This was a saree that I always loved, since the time I was a little kid and mom would lovingly take it out of her closet once or twice a year, check that all was ok, fold and put it back in. It was one of my mother’s wedding trousseau sarees – the white one we kannadigas wear over another saree during the key functions of the wedding. She was a social worker and had gone to Chennai on work and decided to go trousseau shopping. She really impressed the cousin she was staying with by managing to do so in barely half an hour. This Banarasi was one of the 4-5 she bought, costing maybe 30-40 rupees at the time.
I loved the ivory silk paired with violet, the beautiful tiny gold ambis on the body and the large glittery ones on the pallu and the softness of that saree…oh my. When I was 7, my aunts ( who were still on speaking terms with each other at the time) – dad’s elder sisters, visited us in Delhi and decided to play dress up with my sister and I. Vasanthy atthe tied the saree for me Karnataka style with a ‘balehannu’ or banana at the waist, precluding the need for a petticoat, and lent me her ‘kivi sarplis’ – long, delicate chains of pearls that go from the ear to be pinned back into the hair, while Champa atthe did my hair and lent me her beautiful earrings – a tiny red ruby star sitting on top of a gold crescent with little emerald chips in it. Mum had a beautiful artificial pearl necklace that I coveted and wore in the photo. We did the photo shoot on a sunny morning in our tiny little backyard which had the most beautiful canna lilies…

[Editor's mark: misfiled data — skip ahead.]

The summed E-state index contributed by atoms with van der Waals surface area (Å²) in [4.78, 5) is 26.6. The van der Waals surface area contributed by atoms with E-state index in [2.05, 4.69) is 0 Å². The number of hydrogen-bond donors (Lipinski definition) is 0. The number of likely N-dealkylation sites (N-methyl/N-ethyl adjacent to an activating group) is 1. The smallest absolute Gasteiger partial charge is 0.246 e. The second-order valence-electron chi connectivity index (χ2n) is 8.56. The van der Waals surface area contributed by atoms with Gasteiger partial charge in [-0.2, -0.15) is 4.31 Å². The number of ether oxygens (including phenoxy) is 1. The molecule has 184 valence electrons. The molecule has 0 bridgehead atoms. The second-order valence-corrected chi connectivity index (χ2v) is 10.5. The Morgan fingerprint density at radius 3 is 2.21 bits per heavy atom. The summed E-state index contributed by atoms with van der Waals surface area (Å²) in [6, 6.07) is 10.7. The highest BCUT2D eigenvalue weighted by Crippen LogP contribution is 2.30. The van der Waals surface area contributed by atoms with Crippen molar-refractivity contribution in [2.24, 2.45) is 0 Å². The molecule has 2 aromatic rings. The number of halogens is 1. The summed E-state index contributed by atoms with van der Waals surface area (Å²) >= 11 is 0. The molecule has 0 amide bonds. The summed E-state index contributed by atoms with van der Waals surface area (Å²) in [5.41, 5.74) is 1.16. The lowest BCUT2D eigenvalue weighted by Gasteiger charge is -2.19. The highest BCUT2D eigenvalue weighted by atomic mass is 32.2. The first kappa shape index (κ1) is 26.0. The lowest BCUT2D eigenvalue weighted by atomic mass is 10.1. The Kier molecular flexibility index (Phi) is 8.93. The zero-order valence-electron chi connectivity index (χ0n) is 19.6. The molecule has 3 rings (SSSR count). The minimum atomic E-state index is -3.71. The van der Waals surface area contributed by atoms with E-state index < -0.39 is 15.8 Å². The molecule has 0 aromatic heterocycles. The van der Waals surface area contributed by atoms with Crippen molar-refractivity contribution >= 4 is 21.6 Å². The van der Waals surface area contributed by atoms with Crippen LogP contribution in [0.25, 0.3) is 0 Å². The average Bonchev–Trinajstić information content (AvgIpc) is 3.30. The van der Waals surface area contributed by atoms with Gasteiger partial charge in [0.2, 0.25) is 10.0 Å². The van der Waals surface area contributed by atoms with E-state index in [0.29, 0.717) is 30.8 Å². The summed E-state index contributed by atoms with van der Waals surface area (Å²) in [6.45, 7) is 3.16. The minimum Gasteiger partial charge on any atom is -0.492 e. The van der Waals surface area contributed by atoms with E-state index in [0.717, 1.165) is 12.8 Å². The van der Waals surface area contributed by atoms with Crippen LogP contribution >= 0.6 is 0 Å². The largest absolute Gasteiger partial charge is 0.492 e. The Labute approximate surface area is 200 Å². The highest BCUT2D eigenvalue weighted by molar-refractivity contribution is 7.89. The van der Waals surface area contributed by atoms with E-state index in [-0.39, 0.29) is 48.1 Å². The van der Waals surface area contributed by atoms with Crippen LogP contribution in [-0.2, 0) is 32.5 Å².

Many years later, when I was 24, my favourite uncle, doddappa, took a photo of me posing in the same saree in their new house.
A few years back mum and I were sad to see that the silk was falling apart. So I got the pallu cut off and had it framed. It’s hanging in my parent’s home even now!